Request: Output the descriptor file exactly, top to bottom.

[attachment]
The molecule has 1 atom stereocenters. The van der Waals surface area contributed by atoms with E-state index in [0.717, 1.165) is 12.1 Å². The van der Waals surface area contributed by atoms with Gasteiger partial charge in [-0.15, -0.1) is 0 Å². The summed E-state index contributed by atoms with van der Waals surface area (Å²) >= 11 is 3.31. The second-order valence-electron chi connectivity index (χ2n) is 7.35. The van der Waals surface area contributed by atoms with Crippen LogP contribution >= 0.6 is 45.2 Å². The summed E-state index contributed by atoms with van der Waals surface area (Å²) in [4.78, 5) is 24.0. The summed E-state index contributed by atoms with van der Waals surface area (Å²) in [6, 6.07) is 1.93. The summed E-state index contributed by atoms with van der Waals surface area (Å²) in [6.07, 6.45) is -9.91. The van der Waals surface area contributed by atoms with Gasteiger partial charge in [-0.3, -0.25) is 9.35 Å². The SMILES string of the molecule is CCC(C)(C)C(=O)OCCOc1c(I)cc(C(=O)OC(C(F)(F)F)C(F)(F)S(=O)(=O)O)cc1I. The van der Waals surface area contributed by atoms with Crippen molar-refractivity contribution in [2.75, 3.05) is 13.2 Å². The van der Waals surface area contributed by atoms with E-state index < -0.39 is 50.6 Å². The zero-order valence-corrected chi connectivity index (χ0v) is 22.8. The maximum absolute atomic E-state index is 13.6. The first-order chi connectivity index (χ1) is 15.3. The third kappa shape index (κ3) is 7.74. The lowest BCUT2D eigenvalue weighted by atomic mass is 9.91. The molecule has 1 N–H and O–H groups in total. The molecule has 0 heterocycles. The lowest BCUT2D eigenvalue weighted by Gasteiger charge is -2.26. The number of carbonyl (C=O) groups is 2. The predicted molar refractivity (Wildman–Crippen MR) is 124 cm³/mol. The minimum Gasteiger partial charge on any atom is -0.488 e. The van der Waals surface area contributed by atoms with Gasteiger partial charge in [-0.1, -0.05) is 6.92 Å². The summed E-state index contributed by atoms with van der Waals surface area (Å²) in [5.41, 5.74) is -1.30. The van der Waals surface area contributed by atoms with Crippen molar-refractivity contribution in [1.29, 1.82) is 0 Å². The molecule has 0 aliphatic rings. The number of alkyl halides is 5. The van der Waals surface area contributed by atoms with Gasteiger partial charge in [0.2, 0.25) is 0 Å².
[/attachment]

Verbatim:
The molecule has 1 atom stereocenters. The van der Waals surface area contributed by atoms with E-state index in [0.717, 1.165) is 12.1 Å². The van der Waals surface area contributed by atoms with Gasteiger partial charge in [-0.15, -0.1) is 0 Å². The summed E-state index contributed by atoms with van der Waals surface area (Å²) >= 11 is 3.31. The second-order valence-electron chi connectivity index (χ2n) is 7.35. The van der Waals surface area contributed by atoms with Crippen LogP contribution >= 0.6 is 45.2 Å². The summed E-state index contributed by atoms with van der Waals surface area (Å²) in [4.78, 5) is 24.0. The summed E-state index contributed by atoms with van der Waals surface area (Å²) in [6, 6.07) is 1.93. The summed E-state index contributed by atoms with van der Waals surface area (Å²) in [6.07, 6.45) is -9.91. The van der Waals surface area contributed by atoms with Gasteiger partial charge in [-0.3, -0.25) is 9.35 Å². The SMILES string of the molecule is CCC(C)(C)C(=O)OCCOc1c(I)cc(C(=O)OC(C(F)(F)F)C(F)(F)S(=O)(=O)O)cc1I. The van der Waals surface area contributed by atoms with Crippen molar-refractivity contribution in [2.75, 3.05) is 13.2 Å². The van der Waals surface area contributed by atoms with E-state index < -0.39 is 50.6 Å². The zero-order valence-corrected chi connectivity index (χ0v) is 22.8. The maximum absolute atomic E-state index is 13.6. The first-order chi connectivity index (χ1) is 15.3. The third kappa shape index (κ3) is 7.74. The lowest BCUT2D eigenvalue weighted by atomic mass is 9.91. The molecule has 1 N–H and O–H groups in total. The molecule has 0 heterocycles. The lowest BCUT2D eigenvalue weighted by Gasteiger charge is -2.26. The number of carbonyl (C=O) groups is 2. The predicted molar refractivity (Wildman–Crippen MR) is 124 cm³/mol. The minimum Gasteiger partial charge on any atom is -0.488 e. The van der Waals surface area contributed by atoms with Gasteiger partial charge in [-0.1, -0.05) is 6.92 Å². The summed E-state index contributed by atoms with van der Waals surface area (Å²) in [5.41, 5.74) is -1.30. The van der Waals surface area contributed by atoms with Crippen molar-refractivity contribution in [1.29, 1.82) is 0 Å². The molecule has 0 aliphatic rings. The number of alkyl halides is 5. The van der Waals surface area contributed by atoms with Gasteiger partial charge in [0.2, 0.25) is 0 Å².